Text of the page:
1908, Ellis Island, New York
I fidget in a line formed by women and children. My forehead drips with perspiration from climbing several steps up to this enormous hall; my ears brim with snatches of conversations.
I smooth my circle skirt decorated with floral embroidery and inspect my black vest and white blouse for any signs of filth. My black leather boots shine.
When my turn comes, a gray-haired man in a dark uniform stares at my stomach. He asks me something, but I don’t understand. My heartbeat quickens. He grabs a piece of white chalk and marks “X” on my vest. Then he takes me across the hall to a small room that smells of stale sweat.
My breathing is shallow. I’m pregnant and unmarried, so I’m undesirable to them. They are sending me back to Poland. At the thought of traveling another two weeks in the ship’s steerage, a sense of dread rolls through the pit of my stomach. I beg him to let me stay, but he doesn’t understand me, and I don’t understand him. He walks away.
Hours pass, but time seems to slow down. I finger my necklace of coral beads. They surely forgot about me. But the screeching door swings wide open, and a young, fair-haired doctor charges into the room.
“Name and age,” he says in a heavy accented Polish, a mask of reserve seeming to cover his smooth face.
“Bronka Sosnacz.” I keep my voice steady while a spark of hope lingers in my heart. “I’m nineteen.”
After a detailed physical examination, he narrows his eyes and asks, ”Where is your husband, Bronka?”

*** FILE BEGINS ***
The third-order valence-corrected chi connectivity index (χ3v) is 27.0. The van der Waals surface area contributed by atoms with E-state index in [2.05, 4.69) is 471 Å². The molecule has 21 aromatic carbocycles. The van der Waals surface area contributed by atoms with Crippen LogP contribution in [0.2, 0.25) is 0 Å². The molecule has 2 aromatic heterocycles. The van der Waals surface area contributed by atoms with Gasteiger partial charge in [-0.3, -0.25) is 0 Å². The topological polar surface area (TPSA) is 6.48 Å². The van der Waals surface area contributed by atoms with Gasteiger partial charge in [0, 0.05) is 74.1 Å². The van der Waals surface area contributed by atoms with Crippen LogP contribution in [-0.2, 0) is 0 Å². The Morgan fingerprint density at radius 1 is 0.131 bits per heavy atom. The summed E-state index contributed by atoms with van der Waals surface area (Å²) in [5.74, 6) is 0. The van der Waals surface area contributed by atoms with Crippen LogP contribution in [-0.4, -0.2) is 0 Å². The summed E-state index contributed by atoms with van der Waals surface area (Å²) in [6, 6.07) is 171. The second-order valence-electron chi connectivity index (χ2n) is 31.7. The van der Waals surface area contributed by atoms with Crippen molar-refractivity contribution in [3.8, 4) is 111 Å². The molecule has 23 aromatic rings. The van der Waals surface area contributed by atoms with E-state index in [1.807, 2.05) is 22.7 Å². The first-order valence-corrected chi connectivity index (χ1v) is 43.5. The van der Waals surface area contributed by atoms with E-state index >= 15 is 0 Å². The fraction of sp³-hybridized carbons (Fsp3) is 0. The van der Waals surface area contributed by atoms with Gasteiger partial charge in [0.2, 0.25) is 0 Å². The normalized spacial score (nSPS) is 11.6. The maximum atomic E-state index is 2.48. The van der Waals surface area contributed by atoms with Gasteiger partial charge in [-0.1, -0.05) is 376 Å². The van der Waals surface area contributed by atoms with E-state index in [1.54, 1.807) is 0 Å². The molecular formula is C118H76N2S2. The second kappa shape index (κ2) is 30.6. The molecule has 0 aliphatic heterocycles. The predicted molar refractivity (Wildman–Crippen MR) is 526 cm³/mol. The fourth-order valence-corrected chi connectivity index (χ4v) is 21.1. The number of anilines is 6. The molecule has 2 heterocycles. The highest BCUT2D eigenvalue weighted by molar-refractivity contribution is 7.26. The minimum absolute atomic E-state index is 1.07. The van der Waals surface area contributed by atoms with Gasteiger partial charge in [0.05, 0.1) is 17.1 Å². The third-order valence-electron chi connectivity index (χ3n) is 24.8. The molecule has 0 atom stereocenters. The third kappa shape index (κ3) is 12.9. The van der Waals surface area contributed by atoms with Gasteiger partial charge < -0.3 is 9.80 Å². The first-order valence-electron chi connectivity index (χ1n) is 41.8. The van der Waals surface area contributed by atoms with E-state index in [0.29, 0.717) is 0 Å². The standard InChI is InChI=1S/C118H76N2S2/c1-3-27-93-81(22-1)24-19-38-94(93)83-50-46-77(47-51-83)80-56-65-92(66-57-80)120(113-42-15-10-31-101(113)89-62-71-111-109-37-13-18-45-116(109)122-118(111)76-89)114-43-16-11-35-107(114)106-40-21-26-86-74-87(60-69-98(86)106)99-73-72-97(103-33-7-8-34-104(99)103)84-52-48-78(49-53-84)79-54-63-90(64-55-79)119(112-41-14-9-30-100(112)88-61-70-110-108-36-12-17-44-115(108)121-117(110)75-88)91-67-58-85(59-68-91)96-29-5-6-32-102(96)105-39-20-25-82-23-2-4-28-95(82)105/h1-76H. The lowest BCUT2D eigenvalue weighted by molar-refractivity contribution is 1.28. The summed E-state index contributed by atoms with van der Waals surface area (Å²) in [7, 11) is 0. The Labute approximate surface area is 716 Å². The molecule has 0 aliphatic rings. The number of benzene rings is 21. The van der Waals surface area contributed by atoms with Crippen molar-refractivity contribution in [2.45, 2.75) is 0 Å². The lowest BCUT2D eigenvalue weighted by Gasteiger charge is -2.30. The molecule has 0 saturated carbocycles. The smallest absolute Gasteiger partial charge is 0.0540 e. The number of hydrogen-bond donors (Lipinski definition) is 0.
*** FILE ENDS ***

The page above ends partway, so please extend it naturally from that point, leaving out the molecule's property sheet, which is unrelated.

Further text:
“I’m not married.” In my head, I curse my parents who instilled truthfulness in me.
He stands up. “I’m sorry, but we can’t let you into this country.”
As adrenaline shoots through my system, I touch my belly. “The father of my baby is from a noble family, and I’m just a peasant girl.” My chin trembles. “His family forbade him from marrying me.”
“You surely don’t talk like a peasant.”
“I take pleasure in reading.”
His blue eyes soften. “Do you have anyone here?”
“My great-aunt offered to help me out.”
He is silent for a moment, his eyes focus on mine. “Welcome to America,” he says. A smile plays about his lips. “We need people as honest and strong as you are.”
Gosia Nealon lives in Lake Ronkonkoma, New York, with her husband and two sons. She graduated from the University of Warmia and Mazury in Poland with a master’s degree in Environmental Engineering. Her work was recently awarded fourth place in the Genre Short Story category in the Annual Writer’s Digest Writing Competition. Her previous work had appeared in Eko Swiat, The Polish Ecological Monthly Magazine.